This post is in honor of e-Patient Dave, on two fronts:
Point 1: Old prejudices die hard, even among well intentioned people.
There's a site called The Web Nurse with lots of useful information about online training to be a nurse. They recently published a list of "Top Blogs to Learn About Medicine." I was flattered to be included, but then I started looking at the list. Do you see what's missing? There is a not a single blog written from the point of view of patients, by patients, or for patients.
If you look to the right, I have a list of almost 20 excellent ones, especially this one, without trying very hard. Can't a nursing site do better?
I don't think I would have noticed this a year ago, but I have had the message pounded into me by Dave's blog (compounded by a bit of training from IHI's Maureen Bisognano).
Point 2: Symptoms give rise to differing possible diagnoses.
Dave himself was recently invited to speak to the regional San Francisco Healthcare Information and Management Systems Society meeting. He reported to me:
20 minutes into the talk, the lights in the left side of the room went out. Somebody suggested "Motion detector?" Well, there were 50 people on that side of the room, so I didn't think it likely, but I went over and waved my arms, and the lights came on. Since that didn't happen any other time that day, it appears that side was motionless long enough that the sensors thought everyone had gone home. :)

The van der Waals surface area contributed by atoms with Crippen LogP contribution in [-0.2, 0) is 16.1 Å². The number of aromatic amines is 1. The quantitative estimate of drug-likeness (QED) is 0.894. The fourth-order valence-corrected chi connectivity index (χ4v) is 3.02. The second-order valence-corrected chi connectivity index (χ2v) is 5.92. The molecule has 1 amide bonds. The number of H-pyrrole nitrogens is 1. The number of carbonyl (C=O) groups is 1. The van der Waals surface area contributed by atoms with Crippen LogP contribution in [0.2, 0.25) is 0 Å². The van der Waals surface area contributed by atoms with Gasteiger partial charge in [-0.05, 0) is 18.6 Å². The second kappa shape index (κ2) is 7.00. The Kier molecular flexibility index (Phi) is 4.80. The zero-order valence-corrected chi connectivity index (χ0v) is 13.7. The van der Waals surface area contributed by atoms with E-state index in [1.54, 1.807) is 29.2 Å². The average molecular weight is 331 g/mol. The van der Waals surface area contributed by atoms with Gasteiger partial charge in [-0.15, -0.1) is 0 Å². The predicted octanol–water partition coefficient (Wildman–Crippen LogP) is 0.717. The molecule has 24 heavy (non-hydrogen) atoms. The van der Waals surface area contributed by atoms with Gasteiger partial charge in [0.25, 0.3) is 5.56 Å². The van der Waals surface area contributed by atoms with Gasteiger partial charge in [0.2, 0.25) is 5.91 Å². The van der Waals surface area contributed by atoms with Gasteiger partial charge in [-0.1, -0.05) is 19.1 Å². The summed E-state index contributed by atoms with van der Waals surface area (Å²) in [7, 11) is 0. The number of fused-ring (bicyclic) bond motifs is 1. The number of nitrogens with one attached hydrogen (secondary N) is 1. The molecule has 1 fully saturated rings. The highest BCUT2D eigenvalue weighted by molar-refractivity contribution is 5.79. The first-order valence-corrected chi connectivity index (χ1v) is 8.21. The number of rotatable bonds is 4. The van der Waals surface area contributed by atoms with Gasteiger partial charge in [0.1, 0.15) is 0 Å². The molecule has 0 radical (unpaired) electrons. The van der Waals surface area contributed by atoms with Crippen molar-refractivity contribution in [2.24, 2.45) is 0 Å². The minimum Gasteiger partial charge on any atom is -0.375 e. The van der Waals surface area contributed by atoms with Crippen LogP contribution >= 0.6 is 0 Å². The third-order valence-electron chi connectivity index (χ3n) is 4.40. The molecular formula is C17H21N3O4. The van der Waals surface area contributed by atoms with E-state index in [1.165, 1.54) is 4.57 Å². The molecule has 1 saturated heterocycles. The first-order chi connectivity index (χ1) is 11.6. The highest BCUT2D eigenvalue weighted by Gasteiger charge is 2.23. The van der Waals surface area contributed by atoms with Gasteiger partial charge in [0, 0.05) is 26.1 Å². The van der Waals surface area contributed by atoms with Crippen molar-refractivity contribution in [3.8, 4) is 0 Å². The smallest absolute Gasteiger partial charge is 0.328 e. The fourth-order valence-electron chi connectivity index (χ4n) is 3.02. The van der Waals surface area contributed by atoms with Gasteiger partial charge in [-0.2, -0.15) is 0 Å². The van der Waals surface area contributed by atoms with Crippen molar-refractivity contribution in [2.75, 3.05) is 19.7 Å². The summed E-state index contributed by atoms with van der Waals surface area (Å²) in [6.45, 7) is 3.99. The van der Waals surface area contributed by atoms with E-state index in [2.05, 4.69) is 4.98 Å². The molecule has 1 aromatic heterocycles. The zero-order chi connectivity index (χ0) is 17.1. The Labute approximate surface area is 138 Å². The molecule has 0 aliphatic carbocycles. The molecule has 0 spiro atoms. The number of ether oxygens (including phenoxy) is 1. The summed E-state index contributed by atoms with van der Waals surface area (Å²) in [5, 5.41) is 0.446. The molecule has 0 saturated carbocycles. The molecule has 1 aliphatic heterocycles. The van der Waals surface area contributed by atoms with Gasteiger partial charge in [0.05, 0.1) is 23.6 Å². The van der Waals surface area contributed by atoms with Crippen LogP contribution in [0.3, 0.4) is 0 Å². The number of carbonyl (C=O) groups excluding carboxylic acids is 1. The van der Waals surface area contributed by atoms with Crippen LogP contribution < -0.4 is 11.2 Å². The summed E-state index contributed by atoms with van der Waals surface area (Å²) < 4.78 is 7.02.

I replied that this indicated one of two things. Either he put everyone to sleep, or they were in rapt attention and therefore not moving. Based on our recent Grand Rounds, I surmised the latter, because I saw the same effect with our doctors. But you never know. Maybe he had a bad day.
Fortunately for Dave's future speaking career, the riddle was solved by a report from Jan Oldenburg of Kaiser, board member of Northern California HIMSS, who organized the event. She said that a board member described the talk as "mesmerizing."